Rosh Hashanah: Six facts you need to know as Justin Welby wishes 'Shanah Tovah'

Rosh Hashanah, the Jewish festival marking the start of the new year, begins tonight and marks the beginning of ten holy days before Yom Kippur, the day of repentance, on 29 September.

The Archbishop of Canterbury Justin Welby added his own 'Shanah Tovah' greeting on Wednesday - meaning 'have a good year' - as he reflected on his 'unforgettable' trip to Jerusalem with Chief Rabbi Ephraim Mirvis.

ReutersA shofar, an ancient musical horn, is blown during services at the synagogue.

'As we look back on the year that has been, the growing depth of trust, friendship and mutual respect between us has been a joy and a privilege to share' said Welby. 'In the midst of all that frequently feels challenging and often bleak in increasing polarisation in society, it is vital that we commit to nurture and deepen our relationships beyond the confines of our own faith communities and across the country more generally.'

He added: 'May I take this opportunity to wish you a blessed Rosh Hoshanah as you celebrate and give thanks to God for all that has been and for all that is to come. Please be assured of my prayers for the gift of this time.'

As Jews around the UK and the rest of the world gather for the annual celebration, here are six facts you need to know about Rosh Hashanah.

ReutersA Jewish worshipper takes part in the Tashlich ritual on the shore of the Mediterranean Sea, ahead of Yom Kippur.

1. It means 'head of the year' and is referred to in the Book of Leviticus 23:24-25 as 'a sacred assembly commemorated with trumpet blasts'. As such a shofar, an ancient musical horn, is still blown during services at the synagogue.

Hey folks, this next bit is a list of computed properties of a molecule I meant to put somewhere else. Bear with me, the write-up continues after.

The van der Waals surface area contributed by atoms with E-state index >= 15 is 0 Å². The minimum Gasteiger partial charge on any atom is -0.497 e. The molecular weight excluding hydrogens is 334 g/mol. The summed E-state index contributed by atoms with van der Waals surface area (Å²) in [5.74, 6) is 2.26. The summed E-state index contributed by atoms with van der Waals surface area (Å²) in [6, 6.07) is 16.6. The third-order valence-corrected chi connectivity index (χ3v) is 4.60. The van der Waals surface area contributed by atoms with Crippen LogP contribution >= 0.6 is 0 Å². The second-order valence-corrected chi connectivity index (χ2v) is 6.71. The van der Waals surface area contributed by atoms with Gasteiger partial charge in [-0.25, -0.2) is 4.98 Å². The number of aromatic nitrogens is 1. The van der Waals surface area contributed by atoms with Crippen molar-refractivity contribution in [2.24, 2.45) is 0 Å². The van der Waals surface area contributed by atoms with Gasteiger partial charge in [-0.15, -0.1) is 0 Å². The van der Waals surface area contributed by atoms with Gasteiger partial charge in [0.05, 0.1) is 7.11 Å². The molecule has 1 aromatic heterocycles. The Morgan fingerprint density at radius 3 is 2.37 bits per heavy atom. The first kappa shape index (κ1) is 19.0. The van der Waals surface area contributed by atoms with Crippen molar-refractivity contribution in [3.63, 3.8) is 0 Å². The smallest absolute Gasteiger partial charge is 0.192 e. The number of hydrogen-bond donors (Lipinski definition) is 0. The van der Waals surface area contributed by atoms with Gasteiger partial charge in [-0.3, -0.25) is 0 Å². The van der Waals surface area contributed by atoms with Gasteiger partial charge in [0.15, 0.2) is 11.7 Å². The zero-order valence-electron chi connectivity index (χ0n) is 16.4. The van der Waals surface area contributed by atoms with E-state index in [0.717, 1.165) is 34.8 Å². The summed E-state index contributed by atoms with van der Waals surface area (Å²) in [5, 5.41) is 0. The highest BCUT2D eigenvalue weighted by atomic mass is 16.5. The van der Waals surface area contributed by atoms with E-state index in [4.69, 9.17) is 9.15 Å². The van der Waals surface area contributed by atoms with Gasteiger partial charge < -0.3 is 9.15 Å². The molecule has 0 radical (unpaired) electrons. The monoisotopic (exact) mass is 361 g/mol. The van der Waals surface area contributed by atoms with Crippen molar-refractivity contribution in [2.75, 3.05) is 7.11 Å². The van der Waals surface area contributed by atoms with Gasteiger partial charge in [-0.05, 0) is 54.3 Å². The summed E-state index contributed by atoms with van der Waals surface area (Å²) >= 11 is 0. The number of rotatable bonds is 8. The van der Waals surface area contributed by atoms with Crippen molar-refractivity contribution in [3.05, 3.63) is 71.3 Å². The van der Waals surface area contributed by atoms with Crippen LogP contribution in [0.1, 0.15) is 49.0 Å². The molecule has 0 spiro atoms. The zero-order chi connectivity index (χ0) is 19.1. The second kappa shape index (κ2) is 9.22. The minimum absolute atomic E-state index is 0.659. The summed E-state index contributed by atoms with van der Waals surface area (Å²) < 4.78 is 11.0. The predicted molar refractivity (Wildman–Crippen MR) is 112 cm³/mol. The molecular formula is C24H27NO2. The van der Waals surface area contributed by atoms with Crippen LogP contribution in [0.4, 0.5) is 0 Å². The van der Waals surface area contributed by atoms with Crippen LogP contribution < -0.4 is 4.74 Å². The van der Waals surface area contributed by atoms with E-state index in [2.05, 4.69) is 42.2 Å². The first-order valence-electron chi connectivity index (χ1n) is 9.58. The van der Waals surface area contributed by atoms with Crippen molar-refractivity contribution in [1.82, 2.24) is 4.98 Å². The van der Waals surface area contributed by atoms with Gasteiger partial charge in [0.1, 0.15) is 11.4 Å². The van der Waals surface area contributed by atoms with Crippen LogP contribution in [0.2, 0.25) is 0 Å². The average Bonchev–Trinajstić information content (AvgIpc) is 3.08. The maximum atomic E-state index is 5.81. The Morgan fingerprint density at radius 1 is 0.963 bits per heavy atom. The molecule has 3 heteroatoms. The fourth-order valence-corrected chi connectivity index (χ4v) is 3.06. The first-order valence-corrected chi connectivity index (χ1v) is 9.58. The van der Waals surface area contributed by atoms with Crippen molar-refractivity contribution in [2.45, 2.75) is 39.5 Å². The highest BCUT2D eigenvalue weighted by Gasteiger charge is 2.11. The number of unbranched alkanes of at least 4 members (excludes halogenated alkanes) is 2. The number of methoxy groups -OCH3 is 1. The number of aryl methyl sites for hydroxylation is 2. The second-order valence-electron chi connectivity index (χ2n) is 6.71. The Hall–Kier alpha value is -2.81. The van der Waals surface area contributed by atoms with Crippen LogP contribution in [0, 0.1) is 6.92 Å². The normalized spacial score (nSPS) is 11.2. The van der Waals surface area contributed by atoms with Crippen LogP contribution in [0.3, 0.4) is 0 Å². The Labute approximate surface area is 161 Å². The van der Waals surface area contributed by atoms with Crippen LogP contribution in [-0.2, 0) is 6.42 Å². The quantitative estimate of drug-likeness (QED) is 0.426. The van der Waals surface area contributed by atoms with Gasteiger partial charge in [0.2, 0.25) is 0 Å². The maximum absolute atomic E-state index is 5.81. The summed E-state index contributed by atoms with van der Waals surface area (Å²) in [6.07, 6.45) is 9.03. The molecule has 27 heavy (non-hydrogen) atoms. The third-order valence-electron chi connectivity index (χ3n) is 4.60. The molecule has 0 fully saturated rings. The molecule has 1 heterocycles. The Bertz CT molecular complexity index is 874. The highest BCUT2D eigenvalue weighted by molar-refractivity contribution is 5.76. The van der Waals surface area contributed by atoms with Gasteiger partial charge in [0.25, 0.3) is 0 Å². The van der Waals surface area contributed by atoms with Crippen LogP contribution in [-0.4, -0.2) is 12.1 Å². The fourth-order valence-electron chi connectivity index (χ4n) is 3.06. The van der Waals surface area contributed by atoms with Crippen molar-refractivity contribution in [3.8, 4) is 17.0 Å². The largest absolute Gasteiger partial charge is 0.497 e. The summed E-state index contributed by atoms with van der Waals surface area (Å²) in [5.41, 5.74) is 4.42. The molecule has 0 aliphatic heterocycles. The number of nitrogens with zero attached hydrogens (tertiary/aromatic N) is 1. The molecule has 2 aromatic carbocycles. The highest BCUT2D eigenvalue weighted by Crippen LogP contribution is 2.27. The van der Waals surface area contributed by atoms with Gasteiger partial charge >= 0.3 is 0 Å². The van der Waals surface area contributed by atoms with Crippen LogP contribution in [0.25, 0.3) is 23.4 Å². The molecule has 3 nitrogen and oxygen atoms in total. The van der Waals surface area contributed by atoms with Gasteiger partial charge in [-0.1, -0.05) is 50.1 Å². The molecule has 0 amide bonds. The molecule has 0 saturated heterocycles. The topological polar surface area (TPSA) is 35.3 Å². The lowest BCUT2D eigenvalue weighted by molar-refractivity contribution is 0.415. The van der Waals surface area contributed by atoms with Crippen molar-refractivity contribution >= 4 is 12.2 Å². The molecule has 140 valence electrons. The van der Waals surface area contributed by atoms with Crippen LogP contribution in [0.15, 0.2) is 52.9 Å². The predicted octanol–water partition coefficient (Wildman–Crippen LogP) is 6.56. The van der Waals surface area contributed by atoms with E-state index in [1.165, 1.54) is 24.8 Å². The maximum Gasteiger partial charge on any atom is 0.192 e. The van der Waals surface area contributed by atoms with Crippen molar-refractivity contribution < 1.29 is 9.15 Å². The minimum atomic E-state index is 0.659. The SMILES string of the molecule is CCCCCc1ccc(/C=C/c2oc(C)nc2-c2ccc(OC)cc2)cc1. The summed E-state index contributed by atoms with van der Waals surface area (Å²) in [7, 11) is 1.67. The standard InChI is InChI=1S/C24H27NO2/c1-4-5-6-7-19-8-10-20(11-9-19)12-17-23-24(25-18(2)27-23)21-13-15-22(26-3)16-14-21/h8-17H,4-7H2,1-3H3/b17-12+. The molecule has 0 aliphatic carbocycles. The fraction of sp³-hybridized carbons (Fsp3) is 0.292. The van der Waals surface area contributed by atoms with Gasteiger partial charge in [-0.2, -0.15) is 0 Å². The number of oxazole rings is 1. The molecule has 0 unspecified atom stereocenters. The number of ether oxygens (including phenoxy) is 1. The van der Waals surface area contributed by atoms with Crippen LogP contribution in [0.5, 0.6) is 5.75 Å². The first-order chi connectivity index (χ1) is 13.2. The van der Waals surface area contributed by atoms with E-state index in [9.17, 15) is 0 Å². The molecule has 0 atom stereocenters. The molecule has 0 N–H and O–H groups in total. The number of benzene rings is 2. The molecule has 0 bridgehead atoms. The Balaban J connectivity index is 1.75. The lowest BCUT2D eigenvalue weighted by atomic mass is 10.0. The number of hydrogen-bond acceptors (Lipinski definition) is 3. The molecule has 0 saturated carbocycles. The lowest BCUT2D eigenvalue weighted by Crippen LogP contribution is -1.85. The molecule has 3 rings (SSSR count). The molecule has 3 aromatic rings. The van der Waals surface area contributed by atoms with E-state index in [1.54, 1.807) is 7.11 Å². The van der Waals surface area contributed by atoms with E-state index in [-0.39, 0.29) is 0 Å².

2. The date is based on the Hebrew calendar, which is entering its 5778th year, and is celebrated at the beginning of the month of Tishri, the seventh month in the Jewish calendar.

3. Because it is based on the Jewish calendar, the exact date it is celebrated varies although it usually falls around September or October.

4. It is not just humans who celebrate – the festival also marks the new year for animals and legal contracts as well.

5. The majority of Jewish people celebrate the festival by going to the synagogue and spending time with their family and friends. They also light candles and eat festive meals together. Traditional foods include dipping apples in honey, honey cake and raisin challah bread, all symbolising the hope of a sweet new year.

6. But it is not all singing and dancing. Rosh Hashanah is also seen as a time to cast off sin and ask for forgiveness. On the first afternoon, religious observers perform the Tashlich ceremony and using an idea taken from Michah 7:19 – 'You will again have compassion on us; you will tread our sins underfoot and hurl all our iniquities into the depths of the sea' – the ceremony is commonly marked by throwing breadcrumbs into water.